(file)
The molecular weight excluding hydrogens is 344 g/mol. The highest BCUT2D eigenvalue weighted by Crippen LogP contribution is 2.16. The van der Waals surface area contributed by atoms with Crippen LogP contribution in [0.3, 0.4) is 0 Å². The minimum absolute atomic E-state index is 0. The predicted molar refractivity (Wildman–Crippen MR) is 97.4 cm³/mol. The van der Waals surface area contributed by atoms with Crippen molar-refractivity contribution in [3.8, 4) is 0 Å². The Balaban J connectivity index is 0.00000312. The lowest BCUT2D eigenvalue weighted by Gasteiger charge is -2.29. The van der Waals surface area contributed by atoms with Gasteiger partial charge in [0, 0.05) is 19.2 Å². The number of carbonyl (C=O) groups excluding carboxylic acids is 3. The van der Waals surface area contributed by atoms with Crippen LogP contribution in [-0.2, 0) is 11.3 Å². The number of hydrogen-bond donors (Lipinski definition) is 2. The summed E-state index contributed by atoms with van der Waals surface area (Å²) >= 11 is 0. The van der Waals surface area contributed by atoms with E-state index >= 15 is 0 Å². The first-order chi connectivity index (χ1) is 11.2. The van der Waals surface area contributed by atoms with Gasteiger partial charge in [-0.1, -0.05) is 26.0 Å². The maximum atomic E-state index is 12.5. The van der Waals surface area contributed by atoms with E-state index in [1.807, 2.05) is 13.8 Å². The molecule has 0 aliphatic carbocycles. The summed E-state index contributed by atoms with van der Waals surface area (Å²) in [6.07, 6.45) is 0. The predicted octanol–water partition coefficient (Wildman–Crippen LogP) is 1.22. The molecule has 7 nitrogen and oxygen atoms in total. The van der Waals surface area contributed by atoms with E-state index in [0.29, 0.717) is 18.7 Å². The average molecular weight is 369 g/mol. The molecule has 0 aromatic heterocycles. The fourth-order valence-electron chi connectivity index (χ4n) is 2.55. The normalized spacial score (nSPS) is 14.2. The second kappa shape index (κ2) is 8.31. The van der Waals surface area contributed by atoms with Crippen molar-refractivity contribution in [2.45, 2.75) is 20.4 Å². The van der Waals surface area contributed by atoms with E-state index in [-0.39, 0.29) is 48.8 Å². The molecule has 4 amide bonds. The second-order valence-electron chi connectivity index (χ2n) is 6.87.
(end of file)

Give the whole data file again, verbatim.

The molecular weight excluding hydrogens is 344 g/mol. The highest BCUT2D eigenvalue weighted by Crippen LogP contribution is 2.16. The van der Waals surface area contributed by atoms with Crippen LogP contribution in [0.3, 0.4) is 0 Å². The minimum absolute atomic E-state index is 0. The predicted molar refractivity (Wildman–Crippen MR) is 97.4 cm³/mol. The van der Waals surface area contributed by atoms with Crippen molar-refractivity contribution in [3.8, 4) is 0 Å². The Balaban J connectivity index is 0.00000312. The lowest BCUT2D eigenvalue weighted by Gasteiger charge is -2.29. The van der Waals surface area contributed by atoms with Gasteiger partial charge in [0, 0.05) is 19.2 Å². The number of carbonyl (C=O) groups excluding carboxylic acids is 3. The van der Waals surface area contributed by atoms with Crippen LogP contribution in [-0.2, 0) is 11.3 Å². The number of hydrogen-bond donors (Lipinski definition) is 2. The summed E-state index contributed by atoms with van der Waals surface area (Å²) >= 11 is 0. The van der Waals surface area contributed by atoms with E-state index >= 15 is 0 Å². The first-order chi connectivity index (χ1) is 11.2. The van der Waals surface area contributed by atoms with Gasteiger partial charge in [-0.1, -0.05) is 26.0 Å². The maximum atomic E-state index is 12.5. The van der Waals surface area contributed by atoms with E-state index in [1.807, 2.05) is 13.8 Å². The molecule has 0 aliphatic carbocycles. The summed E-state index contributed by atoms with van der Waals surface area (Å²) in [6.07, 6.45) is 0. The predicted octanol–water partition coefficient (Wildman–Crippen LogP) is 1.22. The molecule has 7 nitrogen and oxygen atoms in total. The van der Waals surface area contributed by atoms with E-state index in [0.29, 0.717) is 18.7 Å². The average molecular weight is 369 g/mol. The molecule has 0 aromatic heterocycles. The fourth-order valence-electron chi connectivity index (χ4n) is 2.55. The normalized spacial score (nSPS) is 14.2. The second kappa shape index (κ2) is 8.31. The van der Waals surface area contributed by atoms with Crippen molar-refractivity contribution in [2.45, 2.75) is 20.4 Å². The van der Waals surface area contributed by atoms with E-state index in [-0.39, 0.29) is 48.8 Å². The molecule has 4 amide bonds. The second-order valence-electron chi connectivity index (χ2n) is 6.87.